At the end of last December, I sat on my couch on a sleepy winter break morning thinking about goals for 2019. Cliché as it is, I love making resolutions, the more concrete, the better—read this many books, attend this many concerts, do 20 push-ups a day. But I’ve become increasingly aware that more “shoulds” are the last things I really need. 

So I simplified: two lists, of things I wanted more of (music, friend time, one-on-one time with my husband and kids, writing, prayer, sleep) and less of (worrying, complaining, procrastination, obligations). I wanted, badly, to add something like “and run x miles this year”—a goal to meet and exceed, a target to blow out of the water. Something, my inner voice, I guess, intervened with a better thought. Maybe try something physical you actually need to work on. How about, “This year I will listen to my body and act accordingly”?

I wish I could say I had. In the spring I had a couple months of ideal running, brisk dry days where I snuck in miles wherever I could find them. I ran more, and ran faster, and entered more races. Physically and mentally, I felt pretty amazing. Pesky injury prevention advice I’ve heard before—that I’ve given others before—like “only increase your mileage by 10 percent each week” would flit through my mind, and I blithely ignored it.

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I was feeling great…until I wasn’t. Over the summer little things started happening. Pain in my knee that would flare at random, then vanish. Off-and-on soreness along my inner shins. Tightening in my left calf that would appear mid-run and dissipate a couple of miles later. I noticed it all, but I love to run. I didn’t stop for a very stupid reason: I just didn’t want to.

On what was supposed to be an 8-mile out-and-back on a late summer Saturday, a stretch along the river with a friend I rarely get to catch up with, my calf soreness escalated to a hot pain that worsened every quarter mile. I tried to salvage the run, but stretching didn’t help and walk breaks made no difference. I had no choice but to quit. I couldn’t even limp home; my friend had to pick me up in her car. When I finally went to physical therapy, the diagnosis was calf strain—microtears.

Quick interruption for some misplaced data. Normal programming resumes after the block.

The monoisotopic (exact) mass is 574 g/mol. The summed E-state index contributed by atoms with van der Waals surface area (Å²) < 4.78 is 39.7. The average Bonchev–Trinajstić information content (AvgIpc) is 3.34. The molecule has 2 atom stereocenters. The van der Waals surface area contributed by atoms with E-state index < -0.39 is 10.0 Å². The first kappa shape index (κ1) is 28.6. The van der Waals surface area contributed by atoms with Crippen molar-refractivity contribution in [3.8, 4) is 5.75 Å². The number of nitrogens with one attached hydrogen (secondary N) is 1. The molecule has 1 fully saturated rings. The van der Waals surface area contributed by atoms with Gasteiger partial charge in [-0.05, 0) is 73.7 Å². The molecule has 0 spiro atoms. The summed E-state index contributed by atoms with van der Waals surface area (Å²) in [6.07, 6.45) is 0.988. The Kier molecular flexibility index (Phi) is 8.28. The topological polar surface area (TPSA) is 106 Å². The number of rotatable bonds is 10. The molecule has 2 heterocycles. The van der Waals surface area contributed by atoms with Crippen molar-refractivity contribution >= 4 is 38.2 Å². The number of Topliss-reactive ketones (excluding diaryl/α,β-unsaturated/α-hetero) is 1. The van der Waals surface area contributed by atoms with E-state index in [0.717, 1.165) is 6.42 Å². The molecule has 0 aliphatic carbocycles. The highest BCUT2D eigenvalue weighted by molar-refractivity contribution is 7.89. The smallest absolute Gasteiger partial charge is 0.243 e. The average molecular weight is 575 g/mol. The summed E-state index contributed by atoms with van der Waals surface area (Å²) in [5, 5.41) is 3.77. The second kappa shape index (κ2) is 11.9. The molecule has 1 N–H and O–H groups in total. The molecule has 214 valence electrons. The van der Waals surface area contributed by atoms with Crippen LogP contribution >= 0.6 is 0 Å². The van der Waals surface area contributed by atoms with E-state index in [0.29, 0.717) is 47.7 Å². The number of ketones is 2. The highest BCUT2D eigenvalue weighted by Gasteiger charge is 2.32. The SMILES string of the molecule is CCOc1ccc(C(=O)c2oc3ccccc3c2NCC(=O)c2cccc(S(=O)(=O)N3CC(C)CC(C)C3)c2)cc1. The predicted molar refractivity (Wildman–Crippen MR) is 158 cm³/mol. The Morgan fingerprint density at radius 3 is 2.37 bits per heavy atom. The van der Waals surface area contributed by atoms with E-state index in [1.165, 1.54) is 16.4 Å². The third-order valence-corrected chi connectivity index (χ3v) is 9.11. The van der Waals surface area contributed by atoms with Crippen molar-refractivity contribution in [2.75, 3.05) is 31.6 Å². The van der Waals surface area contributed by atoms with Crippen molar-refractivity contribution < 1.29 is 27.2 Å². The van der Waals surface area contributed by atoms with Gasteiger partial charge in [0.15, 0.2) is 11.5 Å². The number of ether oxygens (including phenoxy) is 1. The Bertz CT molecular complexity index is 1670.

More than six weeks later, I’m still not back to running. It’s been a real two steps forward, one step back situation over here. I rested, foam rolled, iced, took ibuprofen, did my prescribed exercises and warm-up drills—and then during what felt like a no-big-deal walk doing errands downtown on a rainy morning my calf pain suddenly flared again. I went back to an earlier stage of recovery exercises, spent a couple of weeks getting back to a pain-free state, and then very gradually built up to a mix of running and walking advised in PT.  All was great for about a week. And then on a walk with my daughter along the Ben Burr Trail under a ceiling of gold and green and rust-colored leaves, suddenly there the pain was again. 

Where I am now is my least favorite phase: no running, limited walking. I’d wanted to run during the ideal months of September and October. I’d planned to run on my youngest child’s first day of kindergarten (free at last!) and on my October birthday. But my body is not concerned with any of that. It’s been sending a simple message: “I need more of a break than you’re giving me.”

“Hush,” I said. 

But bodies won’t keep quiet forever. “You can’t ignore me,” mine said. “You’re lucky to even have me!”So, maybe I’m finally learning. I’ll get back to running whenever my body says I can. I’ve only got one of those, and it’s not ready yet. Whenever it is, running will still be here.